SYDNEY (Sept 11): Iran has arrested three Australian citizens, including two with dual British nationality, in what appears to be a stepped-up targeting of foreigners for arrest, amid a tense standoff with Western powers over the nuclear deal.
Australia’s Department of Foreign Affairs and Trade confirmed the detentions, but declined to provide further details due to “privacy obligations.” The Times newspaper reported on Tuesday that Australia was providing consular assistance to the families of the three and urging people to reconsider traveling to the nation.
Those held include a British-Australian academic who is being kept in solitary confinement and has been sentenced to 10 years in prison, the report said. It wasn’t clear when she was arrested, or what the alleged offense is, though the length of the sentence is common for espionage charges against foreigners, according to the Times.
Separately, a female blogger, who is also a dual British-Australian national, was detained along with her Australian boyfriend about 10 weeks ago, the newspaper said.
Iran’s often competing intelligence agencies have a long record of targeting Iranians with dual nationality, as well as foreign nationals, detaining them on vague security charges and then using them to gain leverage in negotiations with Western countries, often over financial and political disputes.
It’s a policy that has been condemned by human rights groups as akin to hostage-taking and there’s evidence its use has increased as Iranian authorities fight back against a U.S.-led economic offensive. American sanctions are steadily collapsing the 2015 nuclear deal, which ended the Islamic Republic’s isolation. European efforts led by France to save the accord are foundering, while the tit-for-tat seizing by U.K. and Iranian forces of oil tankers sparked a diplomatic storm between the two.
Most of those with foreign passports arrested in Iran are Iranians with dual European or U.S. nationality. The latest arrests are unusual in that they involve Australians with no apparent family ties to Iran. In January 2019, Iran arrested and then released a dual Iranian-Australian population expert, Meimanat Hosseini-Chavosi, accusing her of “infiltration”.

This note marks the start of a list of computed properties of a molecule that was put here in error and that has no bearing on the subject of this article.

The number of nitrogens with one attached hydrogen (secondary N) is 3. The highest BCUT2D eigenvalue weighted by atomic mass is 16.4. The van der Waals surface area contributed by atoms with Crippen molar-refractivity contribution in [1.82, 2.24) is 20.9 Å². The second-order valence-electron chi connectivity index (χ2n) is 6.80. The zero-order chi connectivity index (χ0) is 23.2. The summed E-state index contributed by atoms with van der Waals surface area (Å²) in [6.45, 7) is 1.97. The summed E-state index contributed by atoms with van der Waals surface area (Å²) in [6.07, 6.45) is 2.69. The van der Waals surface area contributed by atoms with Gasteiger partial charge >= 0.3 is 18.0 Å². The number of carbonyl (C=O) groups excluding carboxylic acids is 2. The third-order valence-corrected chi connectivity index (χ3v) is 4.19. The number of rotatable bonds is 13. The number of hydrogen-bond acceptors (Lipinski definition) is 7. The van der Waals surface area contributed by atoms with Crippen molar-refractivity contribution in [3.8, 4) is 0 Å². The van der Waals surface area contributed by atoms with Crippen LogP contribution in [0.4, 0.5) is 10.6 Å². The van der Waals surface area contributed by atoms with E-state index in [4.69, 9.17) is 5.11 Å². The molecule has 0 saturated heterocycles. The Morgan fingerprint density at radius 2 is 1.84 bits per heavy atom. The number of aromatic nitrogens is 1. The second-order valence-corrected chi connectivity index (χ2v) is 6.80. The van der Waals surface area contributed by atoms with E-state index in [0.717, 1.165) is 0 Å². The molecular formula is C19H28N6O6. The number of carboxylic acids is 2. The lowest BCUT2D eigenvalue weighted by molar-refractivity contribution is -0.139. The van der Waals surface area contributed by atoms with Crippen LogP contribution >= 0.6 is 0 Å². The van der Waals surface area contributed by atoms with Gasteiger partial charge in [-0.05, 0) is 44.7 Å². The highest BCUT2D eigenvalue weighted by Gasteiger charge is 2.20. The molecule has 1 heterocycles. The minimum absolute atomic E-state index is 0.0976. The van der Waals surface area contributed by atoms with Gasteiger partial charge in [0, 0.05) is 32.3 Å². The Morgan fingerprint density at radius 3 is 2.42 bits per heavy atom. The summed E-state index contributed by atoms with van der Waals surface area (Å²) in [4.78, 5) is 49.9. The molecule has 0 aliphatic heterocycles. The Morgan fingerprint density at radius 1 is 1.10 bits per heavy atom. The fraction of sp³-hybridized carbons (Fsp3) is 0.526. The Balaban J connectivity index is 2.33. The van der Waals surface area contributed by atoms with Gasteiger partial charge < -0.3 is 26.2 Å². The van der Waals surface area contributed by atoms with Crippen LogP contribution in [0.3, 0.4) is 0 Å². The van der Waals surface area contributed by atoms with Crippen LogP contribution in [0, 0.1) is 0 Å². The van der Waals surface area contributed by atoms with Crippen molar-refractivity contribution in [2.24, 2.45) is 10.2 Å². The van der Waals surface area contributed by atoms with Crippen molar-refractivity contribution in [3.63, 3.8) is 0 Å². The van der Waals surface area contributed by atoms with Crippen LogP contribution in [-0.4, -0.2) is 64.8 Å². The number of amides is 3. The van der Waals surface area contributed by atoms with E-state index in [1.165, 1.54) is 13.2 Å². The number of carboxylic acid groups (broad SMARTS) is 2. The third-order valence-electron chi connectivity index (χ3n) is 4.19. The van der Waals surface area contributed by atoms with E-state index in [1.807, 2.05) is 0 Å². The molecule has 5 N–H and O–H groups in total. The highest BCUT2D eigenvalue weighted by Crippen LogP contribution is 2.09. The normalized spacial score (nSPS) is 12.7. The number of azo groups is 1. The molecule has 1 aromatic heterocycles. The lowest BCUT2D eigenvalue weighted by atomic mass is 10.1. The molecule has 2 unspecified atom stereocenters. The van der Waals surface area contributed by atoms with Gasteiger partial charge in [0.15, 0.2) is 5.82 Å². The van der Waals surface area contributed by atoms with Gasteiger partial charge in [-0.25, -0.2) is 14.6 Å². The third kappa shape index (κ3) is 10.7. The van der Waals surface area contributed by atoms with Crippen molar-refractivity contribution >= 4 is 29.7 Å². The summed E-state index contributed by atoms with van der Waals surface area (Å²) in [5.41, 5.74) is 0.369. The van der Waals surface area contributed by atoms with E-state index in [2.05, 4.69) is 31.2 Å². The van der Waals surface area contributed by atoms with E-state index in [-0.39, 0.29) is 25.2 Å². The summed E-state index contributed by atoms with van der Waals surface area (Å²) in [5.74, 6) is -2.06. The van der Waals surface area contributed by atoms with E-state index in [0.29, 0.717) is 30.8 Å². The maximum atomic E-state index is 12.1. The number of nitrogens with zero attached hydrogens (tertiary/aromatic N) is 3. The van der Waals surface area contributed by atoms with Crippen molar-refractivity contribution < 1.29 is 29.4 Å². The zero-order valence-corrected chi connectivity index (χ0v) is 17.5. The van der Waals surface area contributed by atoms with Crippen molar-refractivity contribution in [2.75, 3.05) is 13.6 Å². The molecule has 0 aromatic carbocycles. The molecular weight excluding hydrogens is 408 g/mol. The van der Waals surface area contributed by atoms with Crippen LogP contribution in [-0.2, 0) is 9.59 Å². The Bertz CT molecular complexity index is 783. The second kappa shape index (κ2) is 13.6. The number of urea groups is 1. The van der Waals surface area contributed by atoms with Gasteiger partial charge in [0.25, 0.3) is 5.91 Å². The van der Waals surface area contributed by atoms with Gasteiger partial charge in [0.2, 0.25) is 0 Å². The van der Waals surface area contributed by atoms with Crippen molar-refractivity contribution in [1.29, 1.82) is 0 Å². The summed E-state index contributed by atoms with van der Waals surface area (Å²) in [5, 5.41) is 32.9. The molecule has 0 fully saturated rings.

New York-based Human Rights Watch said last year that there had been a marked spike in foreigner arrests since 2014, when the then recently-elected President Hassan Rouhani started nuclear negotiations with Washington. They include British-Iranian Nazanin Zarghari-Ratcliffe, an aid worker with the Thomson Reuters Foundation, who has been in detention since she was seized at Imam Khomeini Airport in April 2016.
The rights group said following a prisoner exchange between Iran and the U.S. in 2016, there had been indications Iranian authorities were willing to free foreign nationals held, in return for bilateral agreements with the people’s countries.
About two dozen holders of overseas passports have been arrested since the nuclear accord was signed, official Iranian news reports show, with around 11 of those taken into custody in the past 18 months, a period that largely overlaps with the U.S. restoration of sweeping economic sanctions on Iran.
In most cases, Iran’s judiciary had cited security-related charges or spying on behalf of foreign governments — both of which can carry the death penalty in Iran. In 2017, a Swedish-Iranian scientist who was arrested after attending a conference in Iran a year earlier, was sentenced to death for espionage.
Those detained in the past 18 months include U.S. Navy veteran Michael White, arrested in July 2018; Morad Tahbaz, a British-Iranian businessman who was held in January last year; and Aras Amiri, an Iranian with British residency who worked at the British Council in London and was arrested in late November 2018.
In its travel advisory for Iran, Australia warns of a risk of foreigners being arbitrarily detained or arrested in the nation.